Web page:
Anyway, as you know, I managed to read the first LB book and I had the same reaction, although for different reasons. The idea that one religion is "true" is... let's say unconceivable to me... comes with being an agnostic, well :P And I felt that characters that started out as interesting were dumbed down the second they "saw the light" or whatever - if that's what religion is supposed to be, no thank you.

But that book did bring one thing: further understanding of the religious creeds in question. My knowledge of the Catholic side is very limited and I was assuming that all Catholics believe the ideas in LB.

On another slightly related note, I loved what Sanderson did with Elantris. I was very surprised to find out that a Mormon (weird religion, conservative people - this is what I thought) wrote a book that was so critical of organized religion.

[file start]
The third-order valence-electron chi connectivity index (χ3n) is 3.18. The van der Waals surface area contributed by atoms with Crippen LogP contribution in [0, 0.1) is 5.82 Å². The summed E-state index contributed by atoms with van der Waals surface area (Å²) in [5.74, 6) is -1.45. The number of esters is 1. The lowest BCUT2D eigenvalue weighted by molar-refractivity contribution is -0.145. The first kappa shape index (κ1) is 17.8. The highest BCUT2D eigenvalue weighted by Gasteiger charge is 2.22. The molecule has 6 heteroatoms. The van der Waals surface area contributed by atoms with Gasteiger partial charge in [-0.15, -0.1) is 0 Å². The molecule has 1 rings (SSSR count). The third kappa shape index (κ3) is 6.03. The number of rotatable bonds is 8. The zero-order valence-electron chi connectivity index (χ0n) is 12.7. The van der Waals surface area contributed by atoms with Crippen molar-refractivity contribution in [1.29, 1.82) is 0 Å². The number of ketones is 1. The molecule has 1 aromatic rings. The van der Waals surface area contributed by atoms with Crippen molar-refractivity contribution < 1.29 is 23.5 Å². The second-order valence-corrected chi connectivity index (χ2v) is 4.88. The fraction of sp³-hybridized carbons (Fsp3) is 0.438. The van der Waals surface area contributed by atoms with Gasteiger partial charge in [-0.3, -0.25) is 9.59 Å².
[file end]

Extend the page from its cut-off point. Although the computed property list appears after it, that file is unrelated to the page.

Lsrry said...

Sanderson is an interesting case - he's more liberal than the average practicing Mormon, but more conservative than say someone like me. As for the rituals, I view it this way: forcing people to go through something that is antithetical or confusing to them never really helps. I became a Catholic because I attended a Mass (my first) with a friend of mine and I was curious to see what it was about. I just went in wide-eyed and enjoyed it and decided it was for me. But having been on the other side of things (becoming so irritated with Protestant services that I stopped going for most of 10 years), I've found that if something works for someone, it's best to encourage that and not to browbeat someone into following just one single way.

And no, the LB people pretty much view Catholics as being minions of the Antichrist. Roll your eyes, as needed :P

Anonymous said...

I still find it funny that the Catholic Antichrist in the book was Romanian, from a country which is 95% or so percent Orthodox :D

Lsrry said...

Yeah, and let's not forget his name. Carpathia? How unoriginal...and stupid :P